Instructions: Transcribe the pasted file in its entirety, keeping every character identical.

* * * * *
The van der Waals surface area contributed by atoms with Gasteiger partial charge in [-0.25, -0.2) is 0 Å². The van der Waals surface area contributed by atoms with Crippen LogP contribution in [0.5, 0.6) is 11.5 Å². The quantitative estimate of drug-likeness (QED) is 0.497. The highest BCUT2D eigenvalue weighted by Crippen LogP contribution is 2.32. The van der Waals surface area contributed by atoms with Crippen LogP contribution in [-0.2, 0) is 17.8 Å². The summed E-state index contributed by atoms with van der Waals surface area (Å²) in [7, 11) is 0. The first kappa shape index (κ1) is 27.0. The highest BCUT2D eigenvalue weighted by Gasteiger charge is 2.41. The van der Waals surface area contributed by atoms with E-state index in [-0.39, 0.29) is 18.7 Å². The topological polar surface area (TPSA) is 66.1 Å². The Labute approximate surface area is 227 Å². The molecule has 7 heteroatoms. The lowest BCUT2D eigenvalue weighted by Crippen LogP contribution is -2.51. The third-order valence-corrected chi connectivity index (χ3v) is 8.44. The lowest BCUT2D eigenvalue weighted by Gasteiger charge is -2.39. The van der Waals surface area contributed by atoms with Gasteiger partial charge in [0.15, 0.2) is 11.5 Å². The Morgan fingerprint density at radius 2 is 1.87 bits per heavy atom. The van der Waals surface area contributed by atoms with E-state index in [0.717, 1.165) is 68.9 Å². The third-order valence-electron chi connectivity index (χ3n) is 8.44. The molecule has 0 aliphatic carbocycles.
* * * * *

The van der Waals surface area contributed by atoms with Gasteiger partial charge in [-0.25, -0.2) is 0 Å². The van der Waals surface area contributed by atoms with Crippen LogP contribution in [0.5, 0.6) is 11.5 Å². The quantitative estimate of drug-likeness (QED) is 0.497. The highest BCUT2D eigenvalue weighted by Crippen LogP contribution is 2.32. The van der Waals surface area contributed by atoms with Crippen LogP contribution in [-0.2, 0) is 17.8 Å². The summed E-state index contributed by atoms with van der Waals surface area (Å²) in [7, 11) is 0. The first kappa shape index (κ1) is 27.0. The highest BCUT2D eigenvalue weighted by Gasteiger charge is 2.41. The van der Waals surface area contributed by atoms with E-state index in [-0.39, 0.29) is 18.7 Å². The topological polar surface area (TPSA) is 66.1 Å². The Labute approximate surface area is 227 Å². The molecule has 7 heteroatoms. The lowest BCUT2D eigenvalue weighted by Crippen LogP contribution is -2.51. The third-order valence-corrected chi connectivity index (χ3v) is 8.44. The lowest BCUT2D eigenvalue weighted by Gasteiger charge is -2.39. The van der Waals surface area contributed by atoms with Gasteiger partial charge in [0.15, 0.2) is 11.5 Å². The Morgan fingerprint density at radius 2 is 1.87 bits per heavy atom. The van der Waals surface area contributed by atoms with E-state index in [0.717, 1.165) is 68.9 Å². The third-order valence-electron chi connectivity index (χ3n) is 8.44. The molecule has 0 aliphatic carbocycles.